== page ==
A Meditation On Disappointment

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I had this offer last week. I will not go into details, but it not only meant a little extra income, it meant pushing myself in a new direction. My instincts pinged and I thought it’s just me second-guessing like I always seem to do. I gave myself some time to think, talked to someone I trusted, then left a message on voice mail to take the offer. I already had a plan to balance my Writer’s Circle with this gig plus my regular job. The acceptance happened at 8 am.

By 10:30 am things went boink.

Due to a technicality beyond my control and oversight on the person’s part, the offer fell through. The person delivered the news personally, something I appreciated, yet I felt disappointed. Unfortunately, I had a case of the post-trip letdown. I came back to my life in Winnipeg and New York hummed with the energy of if I could make it there, I can make it anywhere. Reality sent me crashing down to earth. In short this sucked.

I felt a chill in my soul to match the chill in the air. I strapped myself in and rode out the feeling. People forget optimism doesn’t happen instantly, sometimes it emerges from the gray, built from the ashes of disappointment. I watched the thoughts marching across the stage: Disappointment, sadness, anger, and back again. I took the air out of the disappointment balloon to remind myself I had a job I enjoyed, with students comfortable coming to me with questions or just to talk, and some good things already happening in my life. What made this moment different was watching things unfold. In previous times, I felt gripped my disappointment, especially during the times I tried to find a teaching job. Life felt like the air got sucked out, the sadness made it difficult to breathe or even think.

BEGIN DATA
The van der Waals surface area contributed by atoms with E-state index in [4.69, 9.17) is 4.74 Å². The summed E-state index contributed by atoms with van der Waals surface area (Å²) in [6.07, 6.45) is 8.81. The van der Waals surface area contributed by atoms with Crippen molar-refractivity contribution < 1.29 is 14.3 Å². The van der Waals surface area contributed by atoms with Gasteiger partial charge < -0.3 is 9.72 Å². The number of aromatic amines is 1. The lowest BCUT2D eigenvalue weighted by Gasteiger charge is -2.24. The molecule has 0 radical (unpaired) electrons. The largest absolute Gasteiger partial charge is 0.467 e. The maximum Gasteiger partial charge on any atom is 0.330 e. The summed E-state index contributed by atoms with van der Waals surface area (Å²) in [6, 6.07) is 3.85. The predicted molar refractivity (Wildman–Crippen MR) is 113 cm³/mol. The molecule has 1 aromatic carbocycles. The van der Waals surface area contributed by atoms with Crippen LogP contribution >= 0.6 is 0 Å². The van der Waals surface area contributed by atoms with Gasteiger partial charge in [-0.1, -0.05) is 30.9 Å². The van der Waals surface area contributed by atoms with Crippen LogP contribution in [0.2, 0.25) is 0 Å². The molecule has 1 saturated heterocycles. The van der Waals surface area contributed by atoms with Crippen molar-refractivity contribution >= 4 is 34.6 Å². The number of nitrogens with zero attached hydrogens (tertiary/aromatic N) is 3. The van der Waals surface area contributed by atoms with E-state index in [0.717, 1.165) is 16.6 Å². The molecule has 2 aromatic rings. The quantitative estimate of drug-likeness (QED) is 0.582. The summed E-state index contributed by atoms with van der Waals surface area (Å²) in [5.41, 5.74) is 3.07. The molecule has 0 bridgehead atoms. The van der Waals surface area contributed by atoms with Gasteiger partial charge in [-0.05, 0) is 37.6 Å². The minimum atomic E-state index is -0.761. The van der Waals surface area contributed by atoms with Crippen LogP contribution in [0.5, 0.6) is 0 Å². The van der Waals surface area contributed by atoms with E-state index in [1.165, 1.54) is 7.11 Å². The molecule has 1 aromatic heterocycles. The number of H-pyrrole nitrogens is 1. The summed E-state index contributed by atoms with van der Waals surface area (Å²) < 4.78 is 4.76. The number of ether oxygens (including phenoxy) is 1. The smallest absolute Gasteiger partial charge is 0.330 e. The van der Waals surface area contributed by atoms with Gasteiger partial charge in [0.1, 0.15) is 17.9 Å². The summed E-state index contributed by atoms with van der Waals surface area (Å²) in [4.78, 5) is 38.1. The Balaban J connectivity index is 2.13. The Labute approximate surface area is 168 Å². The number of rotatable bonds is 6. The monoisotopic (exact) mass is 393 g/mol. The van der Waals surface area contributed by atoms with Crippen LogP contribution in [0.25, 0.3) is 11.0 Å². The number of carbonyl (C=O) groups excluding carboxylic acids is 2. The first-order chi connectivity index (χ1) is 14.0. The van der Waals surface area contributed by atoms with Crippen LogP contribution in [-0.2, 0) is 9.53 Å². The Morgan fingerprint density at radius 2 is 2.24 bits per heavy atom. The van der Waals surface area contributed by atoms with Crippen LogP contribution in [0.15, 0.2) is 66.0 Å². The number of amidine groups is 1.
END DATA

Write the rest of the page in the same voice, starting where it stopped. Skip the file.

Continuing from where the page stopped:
People often say just get over it. Do they know what it involves? Do they ask what a person feels at the moment? What did they hope for if it turned out as planned? Do they say “It will take time and just name what you’re feeling, it helps the process.” We don’t have time for disappointment. I notice people always successful at getting that job/relationship/something never stop to think they had these opportunities others don’t have or haven’t had that one setback knocking them on their ass. Those same people have a lot invested in looking good, so they don’t fail, don’t sound like an idiot.

No wonder people drive themselves into depression or anxiety.

I put on Spotify and found a great playlist called ‘Life Sucks’. Sometimes life does suck with the only way out is through. The only way up is to name as things go down.

 

 

3 Replies to “A Meditation On Disappointment”

  1. I can imagine the disappointment when you see your life taking a different direction. I remember last summer, three days into our vacation and finding out the dream job my husband sacrificed so much for (and was insanely financially stable) was coming to an abrupt end. Back to square one…just like that. And yes, it definitely takes time for the optimist to make an appearance! *hugs*

    Liked by 1 person

  2. Sorry to hear this. Sounds, though, like the fact that the person who made the offer told you personally means they will have you on the list again the next time a possibility materializes.

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